Jeanette: What he means is that long before he became a polymer stamp, Sticky Boy started as a hand-drawn figure on a sketch pad. I doodled out this little figure in order to illustrate an idea I had to my husband, David, who also works for the company and has been in charge of stamp production all these years. We all liked it so much that we decided to turn him into a stamp.
Interviewer: And that is how Sticky Boy was born?
Jeanette: Well, not really. See, back then he was made into a wood and rubber stamp.
Sticky Boy: True, true. That earliest version was not exactly what you would call a “sticky” boy. If he had had a name it would probably be “stampy boy” or something much less catchy.
Jeanette: The name of the stamp was actually What’s Up, and I believe he was every bit as popular as you are now, Sticky Boy.
Sticky Boy: I don’t know about that. Did “What’s Up” have his own Facebook page?
Jeanette: No, but plenty of people were stamping him onto pages of their own making. It was fun to stamp a whole scene for him. People got really creative with him and some of his friends, like another popular stamp character, Frank.
The “What’s Up” stamp from the 2001–2002 Close To My Heart Catalog & Idea Book.
Sticky Boy: Please, let’s not change the subject. This is supposed to be about me.
Interviewer: True, true. So how did the name Sticky Boy come about?
Jeanette: Well, it was a little over ten years ago and we had made the decision to transition from wood and rubber stamps to the beautiful clear polymer stamps. We were trying to come up with a name for the new line of stamps. We were revolutionizing the industry as the first to bring this new stamp process to the direct sales market and they needed a catchy name. In a meeting, David, threw out the name “Sticky Boys.” We obviously didn’t agree on the name for our brand, but he didn’t want to let it go!
Sticky Boy: I think it’s a perfectly good name!
Jeanette: Of course you do, but we went with My Acrylix® instead. As part of that whole process, we were choosing which sets would make the transition and which ones would be retired. What’s Up was on the list of sets to retire because he didn’t really fit anywhere in the new collection.
Sticky Boy: What you mean is that you were worried I was going to show up all the other stamp designs and make them jealous.
Jeanette: Sure, we’ll say that. It was David who decided to use the What’s Up design as a prototype of the new My Acrylix® stamps. And that is really how Sticky Boy was born. David was able to keep his beloved stamp image AND his brilliant name for the new stamps.
Interview: That sounds like a great partnership.
Sticky Boy: Well, there are a few details she left out. See, I didn’t love being stuck to a wooden block all the time—it made it really inconvenient to go places, and one of the things I love most is traveling. I asked Jeanette for advice about what to do, and she came up with the idea for the polymer stamps. So you could almost say that I’m the one that gave her the idea. But now I can go pretty much anywhere!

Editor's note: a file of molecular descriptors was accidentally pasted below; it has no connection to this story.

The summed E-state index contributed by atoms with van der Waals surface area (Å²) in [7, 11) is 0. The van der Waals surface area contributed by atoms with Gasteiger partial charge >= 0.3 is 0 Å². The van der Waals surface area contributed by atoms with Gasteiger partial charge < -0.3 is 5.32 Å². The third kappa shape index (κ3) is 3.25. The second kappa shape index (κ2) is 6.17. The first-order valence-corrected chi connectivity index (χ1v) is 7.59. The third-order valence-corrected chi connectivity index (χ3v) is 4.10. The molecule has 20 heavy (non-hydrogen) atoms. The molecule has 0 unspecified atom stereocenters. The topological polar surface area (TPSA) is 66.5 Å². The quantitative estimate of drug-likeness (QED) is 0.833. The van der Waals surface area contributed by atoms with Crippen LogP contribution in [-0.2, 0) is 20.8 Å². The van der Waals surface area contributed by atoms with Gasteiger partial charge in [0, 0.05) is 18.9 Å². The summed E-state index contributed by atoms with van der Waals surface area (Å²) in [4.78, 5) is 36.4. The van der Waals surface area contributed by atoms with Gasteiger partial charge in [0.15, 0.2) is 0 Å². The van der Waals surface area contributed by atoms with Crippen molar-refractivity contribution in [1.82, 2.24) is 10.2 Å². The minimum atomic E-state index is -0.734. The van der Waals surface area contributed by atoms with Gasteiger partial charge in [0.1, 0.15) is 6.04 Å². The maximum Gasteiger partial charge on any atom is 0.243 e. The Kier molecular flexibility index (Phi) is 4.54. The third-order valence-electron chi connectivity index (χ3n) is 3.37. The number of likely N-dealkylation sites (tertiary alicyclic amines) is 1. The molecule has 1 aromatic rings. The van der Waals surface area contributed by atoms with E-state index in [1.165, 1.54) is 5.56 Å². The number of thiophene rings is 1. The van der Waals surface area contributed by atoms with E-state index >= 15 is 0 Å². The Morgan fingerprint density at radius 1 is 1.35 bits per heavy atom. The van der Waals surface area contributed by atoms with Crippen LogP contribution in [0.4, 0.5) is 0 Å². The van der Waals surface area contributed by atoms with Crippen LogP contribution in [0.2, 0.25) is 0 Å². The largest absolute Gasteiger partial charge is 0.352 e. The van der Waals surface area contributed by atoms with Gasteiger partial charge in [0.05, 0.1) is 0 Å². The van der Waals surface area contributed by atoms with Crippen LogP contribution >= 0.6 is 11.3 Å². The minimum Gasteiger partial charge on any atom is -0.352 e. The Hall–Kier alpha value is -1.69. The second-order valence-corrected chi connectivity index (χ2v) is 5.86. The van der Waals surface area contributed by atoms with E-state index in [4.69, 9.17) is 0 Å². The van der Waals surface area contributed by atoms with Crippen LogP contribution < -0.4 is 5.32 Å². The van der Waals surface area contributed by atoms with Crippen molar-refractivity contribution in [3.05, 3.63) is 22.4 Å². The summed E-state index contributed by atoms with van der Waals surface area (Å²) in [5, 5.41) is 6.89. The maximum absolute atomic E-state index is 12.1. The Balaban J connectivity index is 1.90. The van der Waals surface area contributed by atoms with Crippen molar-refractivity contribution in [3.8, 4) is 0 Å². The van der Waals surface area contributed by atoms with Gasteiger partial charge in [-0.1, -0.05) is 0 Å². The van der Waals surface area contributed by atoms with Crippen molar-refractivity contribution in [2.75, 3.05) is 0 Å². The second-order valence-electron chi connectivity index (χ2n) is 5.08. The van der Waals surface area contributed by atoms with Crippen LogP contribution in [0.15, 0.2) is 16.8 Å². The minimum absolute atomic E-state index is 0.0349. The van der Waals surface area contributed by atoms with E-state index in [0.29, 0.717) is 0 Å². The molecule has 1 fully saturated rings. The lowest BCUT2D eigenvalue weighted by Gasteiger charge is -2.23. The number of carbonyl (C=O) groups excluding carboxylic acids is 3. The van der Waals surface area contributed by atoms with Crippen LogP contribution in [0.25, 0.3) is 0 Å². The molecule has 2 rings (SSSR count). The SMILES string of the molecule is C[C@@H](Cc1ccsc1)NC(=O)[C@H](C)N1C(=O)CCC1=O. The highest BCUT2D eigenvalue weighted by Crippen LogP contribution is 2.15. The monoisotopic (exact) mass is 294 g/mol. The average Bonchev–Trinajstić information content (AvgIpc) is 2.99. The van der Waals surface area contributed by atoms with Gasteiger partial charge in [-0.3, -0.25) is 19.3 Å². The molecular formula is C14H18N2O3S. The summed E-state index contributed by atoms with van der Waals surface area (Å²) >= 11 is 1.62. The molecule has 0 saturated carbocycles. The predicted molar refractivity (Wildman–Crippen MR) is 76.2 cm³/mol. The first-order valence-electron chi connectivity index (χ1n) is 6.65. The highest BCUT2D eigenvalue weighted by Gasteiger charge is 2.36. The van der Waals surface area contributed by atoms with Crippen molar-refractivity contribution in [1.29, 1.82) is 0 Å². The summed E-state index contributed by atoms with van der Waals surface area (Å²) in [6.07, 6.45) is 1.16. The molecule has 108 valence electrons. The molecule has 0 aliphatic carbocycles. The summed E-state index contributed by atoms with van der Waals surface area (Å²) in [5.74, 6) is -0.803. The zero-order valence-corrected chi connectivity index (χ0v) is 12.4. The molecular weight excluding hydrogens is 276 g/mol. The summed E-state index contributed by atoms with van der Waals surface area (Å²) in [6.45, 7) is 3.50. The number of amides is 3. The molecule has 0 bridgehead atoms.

Interviewer: While we’re on the subject, there has been some discussion about how difficult you can be to find. Can you tell us how this little game of yours got started?
Sticky Boy: Happy to. One of the great benefits of being a clear polymer stamp is that you can look right through me when you’re stamping an image. That is a really great feature, but it does make me a little harder to see. Back when I first made the switch, David got the idea that it would be fun to bring me to Convention to introduce the new stamps to our Consultants. So we put our heads together and came up with the idea of a hide-and-seek type game. It let me travel and it let our Consultants see the quality of the clear stamps, too, so it was really a win-win. And it was so much fun that we had to try it again the next year, and the next…
Interviewer: … and that’s how a tradition gets born. Jeanette, what did you think about this idea?
Jeanette: Well, I know how important it is to let David have his fun. I indulge the boys in their little game, though if I had my way, I’d let everyone take a Sticky Boy home with them!
Sticky Boy: Aww, but that takes all the fun out of it!
Celebration of Sticky Boy’s tenth birthday, complete with all of his favorite sticky treats.
Interviewer: Well, we are running short on time. Sticky Boy, what plans do you have for the future?
Sticky Boy: Well, I’m having a blast with my new Facebook page, and I have got some really fun ideas for what to do there, but other than that, the biggest thing I have planned is next year’s Close To My Heart Convention, of course.
Interviewer: That’s going to be at the Disneyland Hotel® in Anaheim, California, next July, right? How will you be dressing up this time?
Sticky Boy: I think I’m going to keep that a surprise for now. But yes, I am really looking forward to going back to the Disneyland® Hotel—there are so many fun hiding places there.
Interviewer: When will people be able to register for the event?
Sticky Boy: Our Consultants can register for Convention starting in January—so it’s coming right up! I hope everyone can come!
Interviewer: Is there anything else you’d like to say before we wrap up?
Sticky Boy: Oh yeah, just one last thing. I want to make sure everyone knows about the Deal of the Decade special that is going on. You can get C- & D-size stamp sets for just $10 each with a qualifying purchase. It’s a great deal going on for my tenth anniversary celebration, so I hope everyone takes the chance to get some great new stamps. I can vouch for them—they are every bit as fun to craft with as I am, even if they don’t enjoy the same level of celebrity.
Jeanette: Yeah, and they don’t have quite as much of an ego, either.
Interviewer: Well, thank you both very much for your time. It has been a pleasure! I look forward to seeing more of you both in the coming year.
Jeanette & Sticky Boy: Likewise.
There you have it! You heard it from Sticky Boy—December is a great time to get a deal on stamps, so get yours before it’s too late! Oh, and be sure to check out Sticky Boy’s Facebook page for more fun to come!
Sticky Boy visits Jeanette at Convention ten years ago.